“Uber knew or should have known its security systems were inadequate.”
In the 48 hours since the explosive revelations that Uber sustained a massive data breach in 2016, two separate proposed class-action lawsuits have been filed in different federal courts across California.
The cases allege substantial negligence on Uber’s part: plaintiffs say the company failed to keep safe the data of the affected 50 million customers and 7 million drivers. Uber reportedly paid $100,000 to delete the stolen data and keep news of the breach quiet.
On Tuesday, CEO Dara Khosrowshahi wrote: “None of this should have happened, and I will not make excuses for it.”
The first case, Alejandro Flores v. Raiser, which was filed Tuesday in federal court in Los Angeles, described Uber’s conduct as “grossly negligent,” and added that the company “departed from all reasonable standards of care.” (Raiser is Uber’s subsidiary that contracts with drivers.)
Another lawsuit was submitted Wednesday in federal court in San Francisco on behalf of two people in South Carolina.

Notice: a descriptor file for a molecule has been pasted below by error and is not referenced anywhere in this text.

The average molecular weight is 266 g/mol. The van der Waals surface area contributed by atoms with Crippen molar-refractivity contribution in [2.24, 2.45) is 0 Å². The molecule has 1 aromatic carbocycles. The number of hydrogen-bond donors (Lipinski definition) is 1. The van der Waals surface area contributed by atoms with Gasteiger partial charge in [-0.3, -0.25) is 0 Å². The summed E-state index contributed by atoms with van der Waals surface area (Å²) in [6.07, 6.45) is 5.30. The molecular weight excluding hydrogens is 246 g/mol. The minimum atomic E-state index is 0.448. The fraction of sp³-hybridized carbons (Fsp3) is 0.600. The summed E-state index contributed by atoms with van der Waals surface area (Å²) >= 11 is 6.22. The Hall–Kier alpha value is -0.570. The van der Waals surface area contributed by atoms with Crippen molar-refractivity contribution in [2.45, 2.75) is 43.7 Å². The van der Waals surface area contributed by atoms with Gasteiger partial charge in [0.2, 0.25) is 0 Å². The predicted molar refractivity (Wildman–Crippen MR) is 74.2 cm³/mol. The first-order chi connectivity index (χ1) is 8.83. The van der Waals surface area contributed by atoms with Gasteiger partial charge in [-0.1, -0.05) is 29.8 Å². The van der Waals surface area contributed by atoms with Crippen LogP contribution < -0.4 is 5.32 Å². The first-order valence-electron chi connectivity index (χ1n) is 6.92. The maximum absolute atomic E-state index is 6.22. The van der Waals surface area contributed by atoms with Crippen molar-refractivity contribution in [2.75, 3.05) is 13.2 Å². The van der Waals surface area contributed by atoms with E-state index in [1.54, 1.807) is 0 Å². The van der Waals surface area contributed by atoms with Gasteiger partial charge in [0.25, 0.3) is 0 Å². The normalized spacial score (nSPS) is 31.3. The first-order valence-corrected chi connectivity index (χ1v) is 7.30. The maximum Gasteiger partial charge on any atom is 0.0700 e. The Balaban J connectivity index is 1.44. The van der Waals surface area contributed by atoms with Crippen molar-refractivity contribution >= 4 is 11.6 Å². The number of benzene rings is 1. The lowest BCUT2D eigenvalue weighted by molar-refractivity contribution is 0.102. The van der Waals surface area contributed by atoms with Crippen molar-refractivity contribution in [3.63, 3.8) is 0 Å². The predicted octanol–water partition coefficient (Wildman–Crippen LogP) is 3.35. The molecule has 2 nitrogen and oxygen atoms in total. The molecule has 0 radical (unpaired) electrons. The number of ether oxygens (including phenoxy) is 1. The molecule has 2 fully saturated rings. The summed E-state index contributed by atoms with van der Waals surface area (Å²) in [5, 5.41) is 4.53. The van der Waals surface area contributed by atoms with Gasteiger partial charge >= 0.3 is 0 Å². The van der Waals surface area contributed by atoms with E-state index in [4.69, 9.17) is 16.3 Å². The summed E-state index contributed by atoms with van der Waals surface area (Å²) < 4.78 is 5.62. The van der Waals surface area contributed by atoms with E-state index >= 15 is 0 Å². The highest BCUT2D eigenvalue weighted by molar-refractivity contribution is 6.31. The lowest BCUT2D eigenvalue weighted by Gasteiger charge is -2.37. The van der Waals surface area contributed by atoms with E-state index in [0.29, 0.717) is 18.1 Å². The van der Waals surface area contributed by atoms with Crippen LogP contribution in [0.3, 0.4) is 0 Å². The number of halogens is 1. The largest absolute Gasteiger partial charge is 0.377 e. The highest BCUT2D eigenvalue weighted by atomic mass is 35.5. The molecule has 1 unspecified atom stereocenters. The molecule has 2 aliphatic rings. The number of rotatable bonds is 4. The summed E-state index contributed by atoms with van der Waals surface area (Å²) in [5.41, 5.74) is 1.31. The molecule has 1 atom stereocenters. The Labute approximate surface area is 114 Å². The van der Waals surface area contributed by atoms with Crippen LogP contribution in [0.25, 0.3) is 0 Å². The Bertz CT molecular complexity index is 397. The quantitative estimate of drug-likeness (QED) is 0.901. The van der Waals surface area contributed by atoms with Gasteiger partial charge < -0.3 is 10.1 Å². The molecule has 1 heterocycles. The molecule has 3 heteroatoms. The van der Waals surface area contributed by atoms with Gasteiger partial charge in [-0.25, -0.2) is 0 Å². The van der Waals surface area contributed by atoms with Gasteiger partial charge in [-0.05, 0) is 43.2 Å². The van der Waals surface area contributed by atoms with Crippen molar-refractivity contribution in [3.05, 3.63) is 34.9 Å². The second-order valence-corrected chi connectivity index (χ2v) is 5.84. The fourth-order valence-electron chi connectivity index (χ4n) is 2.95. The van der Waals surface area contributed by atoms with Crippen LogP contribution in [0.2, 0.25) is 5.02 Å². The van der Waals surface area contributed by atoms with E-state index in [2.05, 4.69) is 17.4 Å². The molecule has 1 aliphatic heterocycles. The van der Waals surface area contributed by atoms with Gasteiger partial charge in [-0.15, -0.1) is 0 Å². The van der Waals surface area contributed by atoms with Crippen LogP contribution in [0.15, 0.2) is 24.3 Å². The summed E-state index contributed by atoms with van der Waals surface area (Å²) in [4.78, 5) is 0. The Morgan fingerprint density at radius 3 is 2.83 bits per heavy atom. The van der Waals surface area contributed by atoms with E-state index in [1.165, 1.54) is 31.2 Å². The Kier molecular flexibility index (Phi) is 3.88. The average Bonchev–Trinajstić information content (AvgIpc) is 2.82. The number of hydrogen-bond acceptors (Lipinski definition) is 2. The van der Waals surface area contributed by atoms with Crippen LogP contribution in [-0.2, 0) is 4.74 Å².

Lawyers who filed Danyelle Townsend and Ken Tew v. Uber, allege that the company should have had “administrative, physical and technical safeguards, such as intrusion detection processes that detect data breaches in a timely manner, to protect and secure Plaintiffs’ and Nationwide Class members’ [personally identifiable information].”
“Major corporations like Uber face a higher threat of security breaches than smaller companies due in part to the large amounts of data they possess,” they wrote. “Uber knew or should have known its security systems were inadequate, particularly in light of the prior data breaches that Uber had experienced, and yet Uber failed to take reasonable precautions to safeguard the PII of Plaintiffs and members of the Nationwide Class.”
The law firm which brought Townsend, Keller Rohrback, has represented numerous clients in similar data breach lawsuits, including cases involving Sony, Equifax, and more.
“By choosing not to disclose this massive data breach and attempting to mitigate the breach by paying the hackers to destroy the data, Uber has essentially rolled the dice with its customers’ and drivers’ personal identities,” Cari Campen Laufenberg, a Keller Rohrback attorney said in a statement sent to Ars.
“What’s more, it has done so for more than a year–denying these victims the crucial opportunity to take timely steps to mitigate the disclosure of their private information.”
Uber did not immediately respond to Ars’ request for comment late Wednesday evening.